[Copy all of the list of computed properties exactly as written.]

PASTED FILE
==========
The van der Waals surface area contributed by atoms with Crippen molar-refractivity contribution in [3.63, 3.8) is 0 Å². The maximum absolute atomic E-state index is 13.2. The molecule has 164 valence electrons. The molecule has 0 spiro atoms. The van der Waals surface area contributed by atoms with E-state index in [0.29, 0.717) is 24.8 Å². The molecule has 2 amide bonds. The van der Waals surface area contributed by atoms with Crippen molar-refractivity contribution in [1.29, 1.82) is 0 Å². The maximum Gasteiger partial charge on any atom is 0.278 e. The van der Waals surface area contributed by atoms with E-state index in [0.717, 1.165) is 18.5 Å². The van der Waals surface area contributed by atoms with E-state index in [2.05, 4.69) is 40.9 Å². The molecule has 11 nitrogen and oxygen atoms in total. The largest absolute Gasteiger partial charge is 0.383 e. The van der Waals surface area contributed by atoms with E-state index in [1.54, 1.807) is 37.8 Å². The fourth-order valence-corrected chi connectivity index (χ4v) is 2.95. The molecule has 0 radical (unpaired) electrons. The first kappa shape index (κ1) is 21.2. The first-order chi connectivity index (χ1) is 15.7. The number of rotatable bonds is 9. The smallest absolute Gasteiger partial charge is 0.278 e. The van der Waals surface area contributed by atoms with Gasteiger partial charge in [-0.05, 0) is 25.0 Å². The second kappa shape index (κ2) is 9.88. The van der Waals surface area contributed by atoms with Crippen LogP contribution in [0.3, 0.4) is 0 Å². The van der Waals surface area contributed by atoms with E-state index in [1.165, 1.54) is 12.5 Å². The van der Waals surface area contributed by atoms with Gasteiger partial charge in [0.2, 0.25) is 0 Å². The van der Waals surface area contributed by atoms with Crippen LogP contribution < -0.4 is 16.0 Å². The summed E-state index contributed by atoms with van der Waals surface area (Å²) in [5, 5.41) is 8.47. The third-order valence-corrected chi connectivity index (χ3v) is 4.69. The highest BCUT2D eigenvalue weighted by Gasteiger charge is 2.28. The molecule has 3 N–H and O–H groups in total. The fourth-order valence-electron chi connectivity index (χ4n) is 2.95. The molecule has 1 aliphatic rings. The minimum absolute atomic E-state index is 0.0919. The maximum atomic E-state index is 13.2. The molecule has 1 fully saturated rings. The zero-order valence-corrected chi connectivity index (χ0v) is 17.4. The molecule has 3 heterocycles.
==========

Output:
The van der Waals surface area contributed by atoms with Crippen molar-refractivity contribution in [3.63, 3.8) is 0 Å². The maximum absolute atomic E-state index is 13.2. The molecule has 164 valence electrons. The molecule has 0 spiro atoms. The van der Waals surface area contributed by atoms with E-state index in [0.29, 0.717) is 24.8 Å². The molecule has 2 amide bonds. The van der Waals surface area contributed by atoms with Crippen molar-refractivity contribution in [1.29, 1.82) is 0 Å². The maximum Gasteiger partial charge on any atom is 0.278 e. The van der Waals surface area contributed by atoms with E-state index in [0.717, 1.165) is 18.5 Å². The van der Waals surface area contributed by atoms with E-state index in [2.05, 4.69) is 40.9 Å². The molecule has 11 nitrogen and oxygen atoms in total. The largest absolute Gasteiger partial charge is 0.383 e. The van der Waals surface area contributed by atoms with E-state index in [1.54, 1.807) is 37.8 Å². The fourth-order valence-corrected chi connectivity index (χ4v) is 2.95. The molecule has 0 radical (unpaired) electrons. The first kappa shape index (κ1) is 21.2. The first-order chi connectivity index (χ1) is 15.7. The number of rotatable bonds is 9. The smallest absolute Gasteiger partial charge is 0.278 e. The van der Waals surface area contributed by atoms with Gasteiger partial charge in [-0.05, 0) is 25.0 Å². The second kappa shape index (κ2) is 9.88. The van der Waals surface area contributed by atoms with Crippen LogP contribution in [0.3, 0.4) is 0 Å². The van der Waals surface area contributed by atoms with E-state index in [1.165, 1.54) is 12.5 Å². The van der Waals surface area contributed by atoms with Gasteiger partial charge in [0.2, 0.25) is 0 Å². The van der Waals surface area contributed by atoms with Crippen LogP contribution < -0.4 is 16.0 Å². The summed E-state index contributed by atoms with van der Waals surface area (Å²) in [5, 5.41) is 8.47. The third-order valence-corrected chi connectivity index (χ3v) is 4.69. The highest BCUT2D eigenvalue weighted by Gasteiger charge is 2.28. The molecule has 3 N–H and O–H groups in total. The fourth-order valence-electron chi connectivity index (χ4n) is 2.95. The molecule has 1 aliphatic rings. The minimum absolute atomic E-state index is 0.0919. The maximum atomic E-state index is 13.2. The molecule has 1 fully saturated rings. The zero-order valence-corrected chi connectivity index (χ0v) is 17.4. The molecule has 3 heterocycles.